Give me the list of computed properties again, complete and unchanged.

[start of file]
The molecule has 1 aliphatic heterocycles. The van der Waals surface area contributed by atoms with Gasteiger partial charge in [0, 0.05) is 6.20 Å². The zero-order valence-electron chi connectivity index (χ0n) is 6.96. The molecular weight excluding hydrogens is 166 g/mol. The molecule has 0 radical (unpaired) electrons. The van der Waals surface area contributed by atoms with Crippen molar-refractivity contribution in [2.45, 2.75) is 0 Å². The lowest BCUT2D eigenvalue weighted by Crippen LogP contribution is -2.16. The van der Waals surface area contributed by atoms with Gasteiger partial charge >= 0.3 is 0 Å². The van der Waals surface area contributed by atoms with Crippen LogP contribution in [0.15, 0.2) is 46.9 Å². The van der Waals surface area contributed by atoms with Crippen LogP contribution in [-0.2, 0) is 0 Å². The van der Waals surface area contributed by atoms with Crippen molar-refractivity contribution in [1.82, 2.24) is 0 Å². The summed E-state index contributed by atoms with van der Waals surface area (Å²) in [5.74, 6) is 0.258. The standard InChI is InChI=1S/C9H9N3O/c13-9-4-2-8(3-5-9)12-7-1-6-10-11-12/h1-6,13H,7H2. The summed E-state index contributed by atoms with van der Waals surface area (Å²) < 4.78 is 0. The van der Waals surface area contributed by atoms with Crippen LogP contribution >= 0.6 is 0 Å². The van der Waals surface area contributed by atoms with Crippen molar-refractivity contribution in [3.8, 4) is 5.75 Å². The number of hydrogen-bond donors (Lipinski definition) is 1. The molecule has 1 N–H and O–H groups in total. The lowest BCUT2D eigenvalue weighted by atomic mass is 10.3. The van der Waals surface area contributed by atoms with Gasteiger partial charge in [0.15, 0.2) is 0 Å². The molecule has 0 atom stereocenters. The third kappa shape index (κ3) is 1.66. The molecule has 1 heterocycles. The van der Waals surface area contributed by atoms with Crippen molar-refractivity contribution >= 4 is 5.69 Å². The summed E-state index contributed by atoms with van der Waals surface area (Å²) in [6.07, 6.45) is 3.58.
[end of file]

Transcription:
The molecule has 1 aliphatic heterocycles. The van der Waals surface area contributed by atoms with Gasteiger partial charge in [0, 0.05) is 6.20 Å². The zero-order valence-electron chi connectivity index (χ0n) is 6.96. The molecular weight excluding hydrogens is 166 g/mol. The molecule has 0 radical (unpaired) electrons. The van der Waals surface area contributed by atoms with Crippen molar-refractivity contribution in [2.45, 2.75) is 0 Å². The lowest BCUT2D eigenvalue weighted by Crippen LogP contribution is -2.16. The van der Waals surface area contributed by atoms with Gasteiger partial charge >= 0.3 is 0 Å². The van der Waals surface area contributed by atoms with Crippen LogP contribution in [0.15, 0.2) is 46.9 Å². The van der Waals surface area contributed by atoms with Crippen LogP contribution in [-0.2, 0) is 0 Å². The van der Waals surface area contributed by atoms with Crippen molar-refractivity contribution in [1.82, 2.24) is 0 Å². The summed E-state index contributed by atoms with van der Waals surface area (Å²) in [5.74, 6) is 0.258. The standard InChI is InChI=1S/C9H9N3O/c13-9-4-2-8(3-5-9)12-7-1-6-10-11-12/h1-6,13H,7H2. The summed E-state index contributed by atoms with van der Waals surface area (Å²) < 4.78 is 0. The van der Waals surface area contributed by atoms with Crippen LogP contribution >= 0.6 is 0 Å². The van der Waals surface area contributed by atoms with Crippen molar-refractivity contribution in [3.8, 4) is 5.75 Å². The number of hydrogen-bond donors (Lipinski definition) is 1. The molecule has 1 N–H and O–H groups in total. The lowest BCUT2D eigenvalue weighted by atomic mass is 10.3. The van der Waals surface area contributed by atoms with Gasteiger partial charge in [0.15, 0.2) is 0 Å². The molecule has 0 atom stereocenters. The third kappa shape index (κ3) is 1.66. The molecule has 1 heterocycles. The van der Waals surface area contributed by atoms with Crippen molar-refractivity contribution >= 4 is 5.69 Å². The summed E-state index contributed by atoms with van der Waals surface area (Å²) in [6.07, 6.45) is 3.58.